What she doesn’t know is that she’s stepping into a nightmare—one that will end with a child dead and herself in prison awaiting trial for murder.

Writing to her lawyer from prison, she struggles to explain the unravelling events that led to her incarceration. It wasn’t just the constant surveillance from the cameras installed around the house, or the malfunctioning technology that woke the household with booming music, or turned the lights off at the worst possible time. It wasn’t just the girls, who turned out to be a far cry from the immaculately behaved model children she met at her interview. It wasn’t even the way she was left alone for weeks at a time, with no adults around apart from the enigmatic handyman, Jack Grant.
It was everything.

She knows she’s made mistakes. She admits that she lied to obtain the post, and that her behavior toward the children wasn’t always ideal. She’s not innocent, by any means. But, she maintains, she’s not guilty—at least not of murder. Which means someone else is.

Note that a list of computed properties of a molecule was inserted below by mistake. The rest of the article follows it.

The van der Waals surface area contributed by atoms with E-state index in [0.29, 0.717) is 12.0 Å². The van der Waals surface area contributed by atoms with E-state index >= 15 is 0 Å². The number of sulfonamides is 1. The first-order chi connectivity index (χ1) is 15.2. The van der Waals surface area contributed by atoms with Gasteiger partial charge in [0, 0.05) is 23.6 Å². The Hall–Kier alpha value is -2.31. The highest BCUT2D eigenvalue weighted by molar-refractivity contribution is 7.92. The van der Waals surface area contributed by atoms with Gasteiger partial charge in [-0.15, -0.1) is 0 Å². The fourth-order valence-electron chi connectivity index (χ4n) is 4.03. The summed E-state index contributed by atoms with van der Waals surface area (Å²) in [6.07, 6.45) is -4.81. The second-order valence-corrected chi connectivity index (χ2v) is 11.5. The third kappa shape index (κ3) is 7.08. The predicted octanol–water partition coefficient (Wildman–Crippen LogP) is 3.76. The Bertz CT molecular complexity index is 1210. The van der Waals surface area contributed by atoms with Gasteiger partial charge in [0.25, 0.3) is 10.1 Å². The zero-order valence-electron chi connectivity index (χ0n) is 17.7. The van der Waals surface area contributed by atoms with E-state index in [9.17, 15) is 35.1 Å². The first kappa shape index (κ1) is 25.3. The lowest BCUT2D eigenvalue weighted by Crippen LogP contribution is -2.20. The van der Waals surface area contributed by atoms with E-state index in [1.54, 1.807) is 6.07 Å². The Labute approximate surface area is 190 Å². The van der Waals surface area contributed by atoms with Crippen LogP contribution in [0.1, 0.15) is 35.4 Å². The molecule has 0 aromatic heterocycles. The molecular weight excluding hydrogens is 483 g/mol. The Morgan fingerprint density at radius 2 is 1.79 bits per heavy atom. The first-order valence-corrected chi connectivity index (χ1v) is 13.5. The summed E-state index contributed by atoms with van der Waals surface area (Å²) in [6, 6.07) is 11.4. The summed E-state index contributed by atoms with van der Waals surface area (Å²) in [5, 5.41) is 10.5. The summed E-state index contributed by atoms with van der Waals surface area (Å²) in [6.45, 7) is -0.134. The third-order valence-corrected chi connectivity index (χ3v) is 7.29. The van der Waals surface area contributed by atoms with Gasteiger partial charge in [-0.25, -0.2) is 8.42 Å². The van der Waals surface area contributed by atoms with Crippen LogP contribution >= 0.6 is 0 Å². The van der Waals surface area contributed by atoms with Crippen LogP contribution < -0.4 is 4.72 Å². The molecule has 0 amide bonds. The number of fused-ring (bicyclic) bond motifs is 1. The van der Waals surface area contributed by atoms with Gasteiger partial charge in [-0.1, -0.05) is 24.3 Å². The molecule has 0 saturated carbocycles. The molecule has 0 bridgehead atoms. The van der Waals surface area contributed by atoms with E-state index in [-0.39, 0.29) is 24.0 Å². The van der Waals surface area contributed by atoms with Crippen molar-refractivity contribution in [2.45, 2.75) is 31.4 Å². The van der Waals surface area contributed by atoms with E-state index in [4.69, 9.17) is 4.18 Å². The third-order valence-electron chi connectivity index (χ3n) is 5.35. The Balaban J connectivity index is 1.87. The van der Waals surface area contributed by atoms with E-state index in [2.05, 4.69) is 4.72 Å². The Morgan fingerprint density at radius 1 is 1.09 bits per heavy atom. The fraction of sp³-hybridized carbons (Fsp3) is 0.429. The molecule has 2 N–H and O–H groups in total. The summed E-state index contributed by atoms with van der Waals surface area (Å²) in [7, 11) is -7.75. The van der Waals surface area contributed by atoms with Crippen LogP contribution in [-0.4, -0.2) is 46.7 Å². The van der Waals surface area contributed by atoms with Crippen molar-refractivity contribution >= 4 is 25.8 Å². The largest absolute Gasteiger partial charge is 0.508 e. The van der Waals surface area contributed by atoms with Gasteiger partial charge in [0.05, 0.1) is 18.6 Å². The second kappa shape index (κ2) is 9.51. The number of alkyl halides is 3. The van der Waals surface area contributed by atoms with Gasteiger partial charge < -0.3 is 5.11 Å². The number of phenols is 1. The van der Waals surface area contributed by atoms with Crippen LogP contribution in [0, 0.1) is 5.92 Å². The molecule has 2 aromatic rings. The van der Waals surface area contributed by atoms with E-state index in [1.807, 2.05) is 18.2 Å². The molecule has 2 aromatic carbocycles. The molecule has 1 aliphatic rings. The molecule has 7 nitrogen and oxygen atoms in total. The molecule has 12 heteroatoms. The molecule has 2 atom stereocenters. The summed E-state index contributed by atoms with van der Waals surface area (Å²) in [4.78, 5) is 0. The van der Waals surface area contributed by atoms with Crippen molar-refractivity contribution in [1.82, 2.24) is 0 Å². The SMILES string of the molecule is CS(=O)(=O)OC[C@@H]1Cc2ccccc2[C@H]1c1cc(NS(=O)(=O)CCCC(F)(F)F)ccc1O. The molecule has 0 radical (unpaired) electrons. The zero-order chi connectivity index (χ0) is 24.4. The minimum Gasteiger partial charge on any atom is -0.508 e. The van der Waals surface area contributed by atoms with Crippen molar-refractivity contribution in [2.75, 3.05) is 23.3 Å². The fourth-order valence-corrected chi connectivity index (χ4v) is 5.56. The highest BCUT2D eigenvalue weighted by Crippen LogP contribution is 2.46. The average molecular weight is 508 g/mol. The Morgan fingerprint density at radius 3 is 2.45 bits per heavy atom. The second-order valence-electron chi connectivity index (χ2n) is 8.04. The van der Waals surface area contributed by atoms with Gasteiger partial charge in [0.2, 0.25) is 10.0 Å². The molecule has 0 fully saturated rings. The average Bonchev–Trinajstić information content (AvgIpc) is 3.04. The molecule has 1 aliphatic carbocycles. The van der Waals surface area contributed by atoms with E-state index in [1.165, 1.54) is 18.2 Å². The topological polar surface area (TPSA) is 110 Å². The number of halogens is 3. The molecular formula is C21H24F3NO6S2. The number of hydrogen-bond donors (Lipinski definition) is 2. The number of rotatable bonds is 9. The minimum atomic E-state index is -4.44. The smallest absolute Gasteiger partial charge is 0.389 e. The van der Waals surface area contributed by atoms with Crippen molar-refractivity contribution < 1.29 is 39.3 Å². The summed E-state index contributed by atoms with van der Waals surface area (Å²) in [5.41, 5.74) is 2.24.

If you're looking for a book which is chilling - both in its Scottish setting and in content - look no further than Ruth Ware's latest novel, which is a modern day retelling of The Turn of the Screw. Click here to read my full review of this highly suspenseful thriller.

Spoiler on my thoughts - this book has been all over bookstagram and best-seller lists everywhere, and there's definitely a good reason why.  



The Bear and the Nightingale - Katherine Arden